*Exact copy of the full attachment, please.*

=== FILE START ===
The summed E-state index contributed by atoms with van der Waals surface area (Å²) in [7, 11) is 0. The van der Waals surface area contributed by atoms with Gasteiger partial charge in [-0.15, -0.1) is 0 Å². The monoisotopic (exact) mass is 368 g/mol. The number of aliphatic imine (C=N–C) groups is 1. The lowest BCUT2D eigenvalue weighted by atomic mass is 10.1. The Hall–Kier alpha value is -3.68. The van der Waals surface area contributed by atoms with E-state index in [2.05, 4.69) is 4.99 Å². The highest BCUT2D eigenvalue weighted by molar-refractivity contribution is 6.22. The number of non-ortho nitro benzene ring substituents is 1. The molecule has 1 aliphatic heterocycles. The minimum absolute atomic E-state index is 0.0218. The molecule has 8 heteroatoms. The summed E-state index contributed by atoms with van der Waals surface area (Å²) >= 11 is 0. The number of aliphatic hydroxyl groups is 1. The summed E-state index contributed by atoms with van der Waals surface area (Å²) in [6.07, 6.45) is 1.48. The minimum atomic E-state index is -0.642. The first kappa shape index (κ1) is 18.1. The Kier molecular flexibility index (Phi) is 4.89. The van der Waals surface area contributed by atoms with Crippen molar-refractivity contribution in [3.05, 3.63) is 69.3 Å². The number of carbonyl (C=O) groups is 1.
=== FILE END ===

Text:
The summed E-state index contributed by atoms with van der Waals surface area (Å²) in [7, 11) is 0. The van der Waals surface area contributed by atoms with Gasteiger partial charge in [-0.15, -0.1) is 0 Å². The monoisotopic (exact) mass is 368 g/mol. The number of aliphatic imine (C=N–C) groups is 1. The lowest BCUT2D eigenvalue weighted by atomic mass is 10.1. The Hall–Kier alpha value is -3.68. The van der Waals surface area contributed by atoms with E-state index in [2.05, 4.69) is 4.99 Å². The highest BCUT2D eigenvalue weighted by molar-refractivity contribution is 6.22. The number of non-ortho nitro benzene ring substituents is 1. The molecule has 1 aliphatic heterocycles. The minimum absolute atomic E-state index is 0.0218. The molecule has 8 heteroatoms. The summed E-state index contributed by atoms with van der Waals surface area (Å²) >= 11 is 0. The number of aliphatic hydroxyl groups is 1. The summed E-state index contributed by atoms with van der Waals surface area (Å²) in [6.07, 6.45) is 1.48. The minimum atomic E-state index is -0.642. The first kappa shape index (κ1) is 18.1. The Kier molecular flexibility index (Phi) is 4.89. The van der Waals surface area contributed by atoms with Crippen molar-refractivity contribution in [3.05, 3.63) is 69.3 Å². The number of carbonyl (C=O) groups is 1.